Training effectiveness: the elephant in the room

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A man goes to a museum and notices all sorts of tiny things, but fails to notice an elephant. It’s the story and also the origin of the expression “there is an elephant in the room”, created in one of his writings in 1814 by the poet and fabulist Ivan Andreevich Krylov.

Why is the elephant there?

Sometimes, it seems like training effectiveness is that elephant, with everyone in the training department buzzing around, not seeing it…

Evaluating a process means determining an action’s impact and answering, sometimes, difficult questions like: “has training really helped change behaviours?”, “have we met the business needs and addressed the challenges managers are facing?”.

Design, development and training implementation may produce qualitative training, but how can we be sure of the real effectiveness on a long term basis? The usual satisfaction forms (Kirkpatrick’s levels 1 & 2) help us in measuring the present, but we know well that this it’s not until the end of the learning process that we demonstrate how all these efforts have, hopefully, met stakeholders expectations.

These are not easy questions and perhaps this is why we tend not to see the silent elephant in the room.

“OK, and how can I see the real effectiveness?”

Training effectiveness: the elephant in the room

A Training Director once told us: “I was given a phone call one day by my manager. I was asked about my department’s activity and results. I told him about our training plan, our numerous hours of training and how satisfied our participants were. Instead of being convinced with the answer, he asked me: “yes, but how can I be sure of the real effectiveness of all these programs inside the company?”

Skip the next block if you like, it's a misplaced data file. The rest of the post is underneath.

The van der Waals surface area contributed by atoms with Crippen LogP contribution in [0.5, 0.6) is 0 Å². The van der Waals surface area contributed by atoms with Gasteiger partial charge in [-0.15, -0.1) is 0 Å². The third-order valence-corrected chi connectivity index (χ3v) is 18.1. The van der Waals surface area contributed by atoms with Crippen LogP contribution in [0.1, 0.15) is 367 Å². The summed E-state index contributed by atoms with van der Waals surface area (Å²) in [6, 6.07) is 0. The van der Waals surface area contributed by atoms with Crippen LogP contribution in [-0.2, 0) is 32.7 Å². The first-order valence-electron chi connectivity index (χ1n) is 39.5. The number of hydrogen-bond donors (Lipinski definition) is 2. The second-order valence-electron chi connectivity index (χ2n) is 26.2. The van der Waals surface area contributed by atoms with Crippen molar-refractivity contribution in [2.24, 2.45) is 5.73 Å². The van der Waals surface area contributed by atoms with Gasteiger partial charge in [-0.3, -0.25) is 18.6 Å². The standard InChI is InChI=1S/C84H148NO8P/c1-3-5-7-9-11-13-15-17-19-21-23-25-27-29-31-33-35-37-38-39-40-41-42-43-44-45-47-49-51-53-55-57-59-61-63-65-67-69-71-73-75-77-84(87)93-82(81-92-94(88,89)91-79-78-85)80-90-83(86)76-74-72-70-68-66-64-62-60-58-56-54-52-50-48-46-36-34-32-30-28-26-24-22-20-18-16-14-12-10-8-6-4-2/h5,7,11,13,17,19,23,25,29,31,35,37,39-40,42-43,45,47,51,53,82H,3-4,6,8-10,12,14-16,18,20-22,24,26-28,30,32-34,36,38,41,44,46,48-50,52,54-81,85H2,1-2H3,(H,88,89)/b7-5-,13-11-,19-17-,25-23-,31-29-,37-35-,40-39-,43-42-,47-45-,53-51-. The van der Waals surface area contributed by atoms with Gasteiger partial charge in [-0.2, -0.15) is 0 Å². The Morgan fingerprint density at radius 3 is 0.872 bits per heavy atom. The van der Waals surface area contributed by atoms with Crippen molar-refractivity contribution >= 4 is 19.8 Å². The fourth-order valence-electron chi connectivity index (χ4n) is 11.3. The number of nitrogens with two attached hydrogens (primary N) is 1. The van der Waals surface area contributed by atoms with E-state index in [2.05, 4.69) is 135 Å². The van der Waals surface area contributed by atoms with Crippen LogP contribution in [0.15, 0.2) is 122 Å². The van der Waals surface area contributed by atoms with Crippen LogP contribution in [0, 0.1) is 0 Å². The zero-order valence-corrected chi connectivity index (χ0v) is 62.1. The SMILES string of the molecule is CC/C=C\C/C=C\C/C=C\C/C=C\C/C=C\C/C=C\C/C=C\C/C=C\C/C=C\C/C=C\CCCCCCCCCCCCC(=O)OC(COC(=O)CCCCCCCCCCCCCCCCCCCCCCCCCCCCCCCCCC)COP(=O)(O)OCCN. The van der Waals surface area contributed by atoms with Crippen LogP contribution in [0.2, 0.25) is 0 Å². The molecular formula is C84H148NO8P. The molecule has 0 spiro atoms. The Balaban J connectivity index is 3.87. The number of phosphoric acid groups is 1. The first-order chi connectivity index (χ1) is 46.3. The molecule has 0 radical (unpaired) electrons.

In other words, both training professionals and stakeholders would like to know if training goals are met post-training and if they do produce a change. They are eager to know if their efforts to provide the best training programs produce value, resolve managers’ problems and make people develop and perform in their best versions of themselves. In other words, that they truly help build bridges between training and business.

And this is possible! To do so, one shall not wait until the end of the training program to think about the evaluation… Instead, she will focus on levels 3 and 4 and not be afraid to face evaluation. As Elaine Biech says: “Embrace evaluation. It is training and development’s bottom line. […] It is the one way that you can ensure that your organization sits up and takes notice of you and your department.”*

A care for expectations, not ROI

Rather than focusing on ROI, a difficult indicator to measure when it comes to training, shouldn’t we rely on expectations and the degree to which they have been met?

Aren’t the goals of a training department to maintain and strengthen their mission, avoid budgets cuts, identify performance gaps, maximize learning transfer, demonstrate their added value?

Fortunately, defined processes exist that will help training professionals show the value of their production and the sense of their function… It’s time to learn how to build an evaluation plan focused on leading indicators, critical behaviours and required drivers, on supporting managers and participants while they transform and improve; and it’s time to communicate these results!

Be prepared to answer the big question

Training and developing people is one of the organization’s most far-sighted, valuable and noble missions, as it means sharpening minds and making them grow so the organization itself can adapt quicker to new challenges.

Indeed, the training must be effective for the organization to be effective… Evaluating the performance of training programs will put a name to that elephant and show how training and development contributes to the organizational performance: how exhilarating!

 


*Kirkpatrick, J. D. and Kayser Kirkpatrick, W. (2016, April). Kirkpatrick’s Four Levels of Training Evaluation. Foreword by Elaine Biech. ATD Press, USA, 2016

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